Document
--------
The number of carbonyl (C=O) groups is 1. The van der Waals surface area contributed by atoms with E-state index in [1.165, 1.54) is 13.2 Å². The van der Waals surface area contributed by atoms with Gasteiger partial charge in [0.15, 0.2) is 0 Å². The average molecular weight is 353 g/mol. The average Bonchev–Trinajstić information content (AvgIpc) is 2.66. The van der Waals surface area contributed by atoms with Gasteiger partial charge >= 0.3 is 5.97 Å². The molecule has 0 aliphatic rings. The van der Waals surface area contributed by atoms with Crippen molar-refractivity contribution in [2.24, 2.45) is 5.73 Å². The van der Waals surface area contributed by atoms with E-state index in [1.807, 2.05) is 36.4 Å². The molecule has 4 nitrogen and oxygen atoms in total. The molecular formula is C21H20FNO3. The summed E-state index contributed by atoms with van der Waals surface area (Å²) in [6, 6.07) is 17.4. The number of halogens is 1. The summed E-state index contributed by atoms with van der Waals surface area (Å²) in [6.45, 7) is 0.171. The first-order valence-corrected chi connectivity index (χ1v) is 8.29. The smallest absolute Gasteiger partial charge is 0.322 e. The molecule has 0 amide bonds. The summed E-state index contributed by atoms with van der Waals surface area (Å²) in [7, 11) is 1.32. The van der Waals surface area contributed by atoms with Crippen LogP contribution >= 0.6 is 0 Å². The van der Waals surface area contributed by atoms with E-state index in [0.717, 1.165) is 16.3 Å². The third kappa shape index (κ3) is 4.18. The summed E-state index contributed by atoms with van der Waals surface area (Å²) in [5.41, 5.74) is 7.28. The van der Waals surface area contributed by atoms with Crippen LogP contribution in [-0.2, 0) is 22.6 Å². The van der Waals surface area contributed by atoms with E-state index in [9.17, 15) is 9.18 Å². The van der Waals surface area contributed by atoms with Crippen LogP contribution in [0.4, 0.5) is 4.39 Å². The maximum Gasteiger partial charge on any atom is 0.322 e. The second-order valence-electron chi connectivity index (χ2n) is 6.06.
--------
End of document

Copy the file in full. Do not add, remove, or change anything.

The number of carbonyl (C=O) groups is 1. The van der Waals surface area contributed by atoms with E-state index in [1.165, 1.54) is 13.2 Å². The van der Waals surface area contributed by atoms with Gasteiger partial charge in [0.15, 0.2) is 0 Å². The average molecular weight is 353 g/mol. The average Bonchev–Trinajstić information content (AvgIpc) is 2.66. The van der Waals surface area contributed by atoms with Gasteiger partial charge >= 0.3 is 5.97 Å². The molecule has 0 aliphatic rings. The van der Waals surface area contributed by atoms with Crippen molar-refractivity contribution in [2.24, 2.45) is 5.73 Å². The van der Waals surface area contributed by atoms with E-state index in [1.807, 2.05) is 36.4 Å². The molecule has 4 nitrogen and oxygen atoms in total. The molecular formula is C21H20FNO3. The summed E-state index contributed by atoms with van der Waals surface area (Å²) in [6, 6.07) is 17.4. The number of halogens is 1. The summed E-state index contributed by atoms with van der Waals surface area (Å²) in [6.45, 7) is 0.171. The first-order valence-corrected chi connectivity index (χ1v) is 8.29. The smallest absolute Gasteiger partial charge is 0.322 e. The molecule has 0 amide bonds. The summed E-state index contributed by atoms with van der Waals surface area (Å²) in [7, 11) is 1.32. The van der Waals surface area contributed by atoms with Crippen LogP contribution >= 0.6 is 0 Å². The van der Waals surface area contributed by atoms with E-state index in [0.717, 1.165) is 16.3 Å². The third kappa shape index (κ3) is 4.18. The summed E-state index contributed by atoms with van der Waals surface area (Å²) in [5.41, 5.74) is 7.28. The van der Waals surface area contributed by atoms with Crippen LogP contribution in [-0.2, 0) is 22.6 Å². The van der Waals surface area contributed by atoms with E-state index in [9.17, 15) is 9.18 Å². The van der Waals surface area contributed by atoms with Crippen LogP contribution in [0.4, 0.5) is 4.39 Å². The maximum Gasteiger partial charge on any atom is 0.322 e. The second-order valence-electron chi connectivity index (χ2n) is 6.06.